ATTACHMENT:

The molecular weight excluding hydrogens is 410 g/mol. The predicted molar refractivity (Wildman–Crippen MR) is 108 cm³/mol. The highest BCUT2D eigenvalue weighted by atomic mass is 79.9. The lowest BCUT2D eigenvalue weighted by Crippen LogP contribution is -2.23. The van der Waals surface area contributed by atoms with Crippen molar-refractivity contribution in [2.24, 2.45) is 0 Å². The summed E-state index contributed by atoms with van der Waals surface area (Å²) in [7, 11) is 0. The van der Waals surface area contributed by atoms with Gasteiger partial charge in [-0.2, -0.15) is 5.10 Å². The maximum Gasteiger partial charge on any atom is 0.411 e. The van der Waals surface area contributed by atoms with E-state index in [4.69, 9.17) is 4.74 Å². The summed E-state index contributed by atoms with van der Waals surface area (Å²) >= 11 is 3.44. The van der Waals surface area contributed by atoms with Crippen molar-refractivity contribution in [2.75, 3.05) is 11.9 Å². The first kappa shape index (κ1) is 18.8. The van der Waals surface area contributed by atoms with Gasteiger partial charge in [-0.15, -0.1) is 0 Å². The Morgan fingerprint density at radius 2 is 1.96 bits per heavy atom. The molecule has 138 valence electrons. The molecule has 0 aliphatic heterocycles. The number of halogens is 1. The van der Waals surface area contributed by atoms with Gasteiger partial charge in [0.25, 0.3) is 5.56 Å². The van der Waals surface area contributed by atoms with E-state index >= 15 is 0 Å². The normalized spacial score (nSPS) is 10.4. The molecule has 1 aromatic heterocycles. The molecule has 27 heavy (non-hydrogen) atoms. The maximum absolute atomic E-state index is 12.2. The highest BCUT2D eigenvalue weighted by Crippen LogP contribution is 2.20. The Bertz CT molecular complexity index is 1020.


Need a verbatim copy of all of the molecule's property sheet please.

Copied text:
The molecular weight excluding hydrogens is 410 g/mol. The predicted molar refractivity (Wildman–Crippen MR) is 108 cm³/mol. The highest BCUT2D eigenvalue weighted by atomic mass is 79.9. The lowest BCUT2D eigenvalue weighted by Crippen LogP contribution is -2.23. The van der Waals surface area contributed by atoms with Crippen molar-refractivity contribution in [2.24, 2.45) is 0 Å². The summed E-state index contributed by atoms with van der Waals surface area (Å²) in [7, 11) is 0. The van der Waals surface area contributed by atoms with Gasteiger partial charge in [-0.2, -0.15) is 5.10 Å². The maximum Gasteiger partial charge on any atom is 0.411 e. The van der Waals surface area contributed by atoms with E-state index in [4.69, 9.17) is 4.74 Å². The summed E-state index contributed by atoms with van der Waals surface area (Å²) >= 11 is 3.44. The van der Waals surface area contributed by atoms with Crippen molar-refractivity contribution in [2.75, 3.05) is 11.9 Å². The first kappa shape index (κ1) is 18.8. The van der Waals surface area contributed by atoms with Gasteiger partial charge in [-0.15, -0.1) is 0 Å². The Morgan fingerprint density at radius 2 is 1.96 bits per heavy atom. The molecule has 138 valence electrons. The molecule has 0 aliphatic heterocycles. The number of halogens is 1. The van der Waals surface area contributed by atoms with Gasteiger partial charge in [0.25, 0.3) is 5.56 Å². The van der Waals surface area contributed by atoms with E-state index >= 15 is 0 Å². The normalized spacial score (nSPS) is 10.4. The molecule has 1 aromatic heterocycles. The molecule has 27 heavy (non-hydrogen) atoms. The maximum absolute atomic E-state index is 12.2. The highest BCUT2D eigenvalue weighted by Crippen LogP contribution is 2.20. The Bertz CT molecular complexity index is 1020.